I agree with what I think I hear you saying, that the International Great and Good should not turn away from trying to improve the part of the system they control just because on balance all financial meltdowns are driven by domestic policies (and so by assumption beyond influnence?). I truly hope thats not the case.

Posted by: Dex on July 25, 2004 05:44 AM


OK, so what do you propose? What are other people at the conference proposing? What seems to be gathering support?

Posted by: Martin Bento on July 25, 2004 06:43 PM


OK, so what do you propose? What are other people at the conference proposing? What seems to be gathering support? If you don't want to go through it here, does the conference have a website where such things will be outlined?

Posted by: Martin Bento on July 25, 2004 06:44 PM


Did you really say that at the conference ? I sure hope so. I share your reaction to the great and the good blaming the victims. I'm not so sure that I totally agree with what they are saying. I admit that Mexico, the ASEAN countries, Russia and Argentina might have flirted to much with disaster convincing investors that they were of easy virtue. But what about the crisis/devaluation of the REAL.

The Economist, which also tends to agree with Davos man, couldn't find anything to criticize. As far as I can recall, the only explanation of the crisis was that East Asia spooked investors who lost confidence in Russia which fulfilled their worst fears so they took it out on Cardoso's baby. don't sound to domestic to me. Has to do with 3 continents including North America, but nothing much to do with Brazil.

I'd also be a lot more convinced if the great and the good noticed the domestic errors before the crisis. The general rule seems to be if the great and the good are applauding too loud it's time to sell. More thoughts at my page.

Posted by: Robert Waldmann on July 26, 2004 10:31 AM


Isn't what happens when "domestic policies are good" in a developing country that the international community showers them with so much love, in the form of direct andindirect capital, that the good policies are thrown far off balance to force a crisis? This isn't to exculpate the recipient country, the borrower, but the fact is that talent in managing an economy in a developing country (not to mention our own) is always stretched incredibly thin and always on a political knife edge. Anyone who starts a party with good policies ends up being thrown out as a party pooper if they try to keep it under control.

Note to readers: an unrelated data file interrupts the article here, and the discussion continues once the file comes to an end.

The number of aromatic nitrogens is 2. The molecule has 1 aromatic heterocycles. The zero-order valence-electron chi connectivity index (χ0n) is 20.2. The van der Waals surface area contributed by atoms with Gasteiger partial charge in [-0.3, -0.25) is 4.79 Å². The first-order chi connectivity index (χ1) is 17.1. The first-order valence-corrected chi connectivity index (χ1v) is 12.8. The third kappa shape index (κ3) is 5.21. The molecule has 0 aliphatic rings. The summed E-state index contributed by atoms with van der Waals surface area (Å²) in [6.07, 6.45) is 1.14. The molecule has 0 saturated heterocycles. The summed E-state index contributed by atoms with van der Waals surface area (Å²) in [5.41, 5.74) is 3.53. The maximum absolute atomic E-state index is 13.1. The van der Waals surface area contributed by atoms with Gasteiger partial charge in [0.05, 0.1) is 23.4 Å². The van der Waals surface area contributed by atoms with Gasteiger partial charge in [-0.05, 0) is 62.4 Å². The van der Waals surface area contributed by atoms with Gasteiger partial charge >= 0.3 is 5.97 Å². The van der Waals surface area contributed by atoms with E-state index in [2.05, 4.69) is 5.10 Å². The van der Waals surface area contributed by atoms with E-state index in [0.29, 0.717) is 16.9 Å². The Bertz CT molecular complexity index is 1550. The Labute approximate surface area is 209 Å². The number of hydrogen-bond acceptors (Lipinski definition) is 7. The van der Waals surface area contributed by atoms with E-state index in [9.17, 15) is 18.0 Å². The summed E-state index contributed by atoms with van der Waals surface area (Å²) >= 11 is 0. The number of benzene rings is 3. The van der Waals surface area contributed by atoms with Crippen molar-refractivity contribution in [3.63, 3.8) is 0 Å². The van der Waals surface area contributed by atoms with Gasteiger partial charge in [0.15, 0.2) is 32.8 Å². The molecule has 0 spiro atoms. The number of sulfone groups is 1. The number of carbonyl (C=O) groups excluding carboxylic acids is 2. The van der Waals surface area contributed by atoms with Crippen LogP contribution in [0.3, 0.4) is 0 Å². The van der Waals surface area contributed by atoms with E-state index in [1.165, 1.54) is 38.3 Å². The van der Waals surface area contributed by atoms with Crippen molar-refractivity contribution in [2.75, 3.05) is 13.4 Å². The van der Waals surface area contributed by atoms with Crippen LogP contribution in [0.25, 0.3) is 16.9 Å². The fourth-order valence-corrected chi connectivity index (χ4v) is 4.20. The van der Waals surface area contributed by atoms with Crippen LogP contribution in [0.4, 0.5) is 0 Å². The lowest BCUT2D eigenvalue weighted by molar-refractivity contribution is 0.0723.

So what changes to the mechanism could temper the excessive enthusiams for good domestic polices in a developing economy -- one that doesn't have a deep enough economy to ingest the love?

Posted by: paulo on July 26, 2004 11:10 AM


Paulo, I think that's the best description of a catch -22 I have heard in a long time. I am not sure what outsiders can do, the IMF is already really unpopular hard to imagine how unpopular it could get by insisting on limiting foreign investments to countries that have good domestic policies. Clearly capital controls by the countries themselves would be a solution of some kind, but its hard to predict how negatively they will be received by investors and so how badly it would choke off outside investment.

I think it is even more reason to have better disastor policies set up that magically can cushion bust ups without becoming moral hazards.

Is there any hope on this one?